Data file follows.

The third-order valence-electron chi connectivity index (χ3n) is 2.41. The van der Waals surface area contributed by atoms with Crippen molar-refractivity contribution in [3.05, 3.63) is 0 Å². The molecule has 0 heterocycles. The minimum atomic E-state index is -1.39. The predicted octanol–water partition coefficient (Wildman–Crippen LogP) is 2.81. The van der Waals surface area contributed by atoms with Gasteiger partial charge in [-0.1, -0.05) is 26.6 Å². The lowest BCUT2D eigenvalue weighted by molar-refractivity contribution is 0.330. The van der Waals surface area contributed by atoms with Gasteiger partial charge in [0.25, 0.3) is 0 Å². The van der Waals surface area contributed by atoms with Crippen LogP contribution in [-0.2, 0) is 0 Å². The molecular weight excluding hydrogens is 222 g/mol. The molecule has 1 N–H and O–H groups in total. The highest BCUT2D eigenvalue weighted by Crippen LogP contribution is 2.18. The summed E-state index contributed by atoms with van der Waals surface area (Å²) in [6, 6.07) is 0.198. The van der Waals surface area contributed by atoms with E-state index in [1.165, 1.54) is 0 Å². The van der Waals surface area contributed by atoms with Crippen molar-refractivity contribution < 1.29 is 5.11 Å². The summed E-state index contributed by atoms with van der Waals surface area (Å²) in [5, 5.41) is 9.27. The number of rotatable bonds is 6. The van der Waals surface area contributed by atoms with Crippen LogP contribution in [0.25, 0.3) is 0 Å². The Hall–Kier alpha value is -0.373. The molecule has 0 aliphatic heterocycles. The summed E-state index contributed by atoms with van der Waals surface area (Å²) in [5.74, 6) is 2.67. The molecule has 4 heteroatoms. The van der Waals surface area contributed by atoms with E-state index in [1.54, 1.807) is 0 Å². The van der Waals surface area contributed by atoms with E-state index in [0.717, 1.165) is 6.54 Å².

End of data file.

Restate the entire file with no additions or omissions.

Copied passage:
The third-order valence-electron chi connectivity index (χ3n) is 2.41. The van der Waals surface area contributed by atoms with Crippen molar-refractivity contribution in [3.05, 3.63) is 0 Å². The molecule has 0 heterocycles. The minimum atomic E-state index is -1.39. The predicted octanol–water partition coefficient (Wildman–Crippen LogP) is 2.81. The van der Waals surface area contributed by atoms with Gasteiger partial charge in [-0.1, -0.05) is 26.6 Å². The lowest BCUT2D eigenvalue weighted by molar-refractivity contribution is 0.330. The van der Waals surface area contributed by atoms with Gasteiger partial charge in [0.25, 0.3) is 0 Å². The van der Waals surface area contributed by atoms with Crippen LogP contribution in [-0.2, 0) is 0 Å². The molecular weight excluding hydrogens is 222 g/mol. The molecule has 1 N–H and O–H groups in total. The highest BCUT2D eigenvalue weighted by Crippen LogP contribution is 2.18. The summed E-state index contributed by atoms with van der Waals surface area (Å²) in [6, 6.07) is 0.198. The van der Waals surface area contributed by atoms with E-state index in [1.165, 1.54) is 0 Å². The van der Waals surface area contributed by atoms with Crippen molar-refractivity contribution < 1.29 is 5.11 Å². The summed E-state index contributed by atoms with van der Waals surface area (Å²) in [5, 5.41) is 9.27. The number of rotatable bonds is 6. The van der Waals surface area contributed by atoms with Crippen LogP contribution in [0.25, 0.3) is 0 Å². The Hall–Kier alpha value is -0.373. The molecule has 0 aliphatic heterocycles. The summed E-state index contributed by atoms with van der Waals surface area (Å²) in [5.74, 6) is 2.67. The molecule has 4 heteroatoms. The van der Waals surface area contributed by atoms with E-state index in [1.54, 1.807) is 0 Å². The van der Waals surface area contributed by atoms with E-state index in [0.717, 1.165) is 6.54 Å².